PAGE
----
6. Write a cover letter
Cover letters are not nearly as daunting as they seem. They’re really just a few sentences introducing yourself and your story.
You don’t need to fill a page with several paragraphs. In fact, don’t do that! Editors don’t want to spend more time reading your cover letter than they do reading your story, and they don’t need to know what made you want to write or how many pets you have.
Here’s what you need in a cover letter:
- Salutation (Dear Editor is normally fine)
- Story title and word count
- Optional: Elevator Pitch (Again, DO NOT do this unless the publication asks for it.)
- Any previous publications (It’s fine if you don’t have any. Just skip this. DO NOT say you’re a novice or this is your first story.)
- Thanks and sign
Here’s an example:
Please consider my 1,800-word short story, “Story Title,” for publication in Random Magazine.
My writing has appeared in a variety of online and print publications, including Random Anthology I, Unusual Anthology Vol. II, and Titled Magazine.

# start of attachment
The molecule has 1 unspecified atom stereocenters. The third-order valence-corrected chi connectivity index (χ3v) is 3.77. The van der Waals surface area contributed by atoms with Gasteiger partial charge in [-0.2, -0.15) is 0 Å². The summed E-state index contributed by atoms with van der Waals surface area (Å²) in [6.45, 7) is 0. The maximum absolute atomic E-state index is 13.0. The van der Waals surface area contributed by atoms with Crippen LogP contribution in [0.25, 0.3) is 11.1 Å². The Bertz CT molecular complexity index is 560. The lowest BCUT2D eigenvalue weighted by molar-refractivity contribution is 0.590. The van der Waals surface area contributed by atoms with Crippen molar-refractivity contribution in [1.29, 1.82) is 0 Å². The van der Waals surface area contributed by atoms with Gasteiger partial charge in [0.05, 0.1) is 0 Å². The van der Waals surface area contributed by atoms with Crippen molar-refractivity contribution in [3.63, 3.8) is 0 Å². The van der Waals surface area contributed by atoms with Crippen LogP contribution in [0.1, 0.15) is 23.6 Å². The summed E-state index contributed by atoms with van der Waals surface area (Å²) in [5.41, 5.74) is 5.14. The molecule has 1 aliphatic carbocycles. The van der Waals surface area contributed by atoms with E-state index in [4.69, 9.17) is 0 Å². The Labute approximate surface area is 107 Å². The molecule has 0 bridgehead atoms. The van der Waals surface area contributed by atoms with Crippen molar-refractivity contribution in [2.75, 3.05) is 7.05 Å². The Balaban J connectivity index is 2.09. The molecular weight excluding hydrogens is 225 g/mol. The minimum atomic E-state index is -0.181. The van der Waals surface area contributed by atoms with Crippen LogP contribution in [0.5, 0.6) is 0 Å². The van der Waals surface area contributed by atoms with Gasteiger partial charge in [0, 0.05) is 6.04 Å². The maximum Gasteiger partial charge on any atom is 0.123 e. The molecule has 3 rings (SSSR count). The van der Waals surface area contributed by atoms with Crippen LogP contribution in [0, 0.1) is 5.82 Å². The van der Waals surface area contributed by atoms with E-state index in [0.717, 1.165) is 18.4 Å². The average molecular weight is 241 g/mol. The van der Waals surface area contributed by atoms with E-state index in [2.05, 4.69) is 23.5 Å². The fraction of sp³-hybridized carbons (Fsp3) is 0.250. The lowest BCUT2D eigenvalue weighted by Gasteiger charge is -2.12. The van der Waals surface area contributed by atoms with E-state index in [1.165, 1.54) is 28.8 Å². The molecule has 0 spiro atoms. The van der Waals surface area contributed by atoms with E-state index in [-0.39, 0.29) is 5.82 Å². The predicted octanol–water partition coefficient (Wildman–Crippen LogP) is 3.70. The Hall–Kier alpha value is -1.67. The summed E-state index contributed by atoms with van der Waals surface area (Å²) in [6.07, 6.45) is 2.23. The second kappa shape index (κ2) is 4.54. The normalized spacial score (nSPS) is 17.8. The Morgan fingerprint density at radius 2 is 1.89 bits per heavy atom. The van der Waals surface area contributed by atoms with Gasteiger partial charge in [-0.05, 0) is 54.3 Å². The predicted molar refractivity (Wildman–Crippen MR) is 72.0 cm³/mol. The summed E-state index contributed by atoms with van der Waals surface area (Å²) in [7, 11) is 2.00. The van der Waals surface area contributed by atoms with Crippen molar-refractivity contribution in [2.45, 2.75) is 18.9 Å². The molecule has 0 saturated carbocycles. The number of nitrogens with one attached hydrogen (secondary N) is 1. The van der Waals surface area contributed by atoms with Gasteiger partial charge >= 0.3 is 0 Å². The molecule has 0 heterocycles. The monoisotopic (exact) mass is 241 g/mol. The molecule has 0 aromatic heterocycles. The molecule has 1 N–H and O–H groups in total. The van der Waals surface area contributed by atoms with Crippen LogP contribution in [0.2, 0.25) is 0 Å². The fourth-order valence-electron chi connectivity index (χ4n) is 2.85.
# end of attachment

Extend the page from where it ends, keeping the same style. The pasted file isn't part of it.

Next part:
Thank you for your time and consideration.
That’s it! See, not so bad.
Most publications take email submissions. Some use other systems, like forms on their site, Moksha, Hey Publisher, or Submittable. You’ll find where and how to submit your story in the publication’s guidelines.
Pay special attention to the guidelines. (I know I’m starting to sound like a broken record, but I can’t stress this enough.)
Paste your cover letter in the body of your email. Most likely, unless your story is a piece of flash or you’re submitting poems, you will attach your story to the email. This is the standard way to submit, but make sure that’s how your chosen publication wants it.
Make sure you take note of what kind of file the publication wants. Some are okay with a simple DOCX format, but some want an RTF. You can change how the file is saved in the SAVE AS menu.
Make sure your story is attached before sending the email! (Seems ridiculous, but I’ve sent emails without attachments several times.)
If the publication requires a “blind read,” make sure you don’t have any identifying information on the document.
Make sure you have the correct email subject line typed. (Guidelines, again.) If you don’t, it might get lost in a spam filter. If there are no specific guidelines regarding the email subject, go with: SUBMISSION — Your Story Title — Your Last Name.
Proofread your email!
After you’ve done all that, take a deep breath. It’s time.
8. Submit again
Check to see if your chosen publication allows simultaneous submissions. If they do, that means you can submit your story to other publications while you’re waiting for a decision. [FYI: Multiple submissions allowed means the publication will take more than one story from you at once.]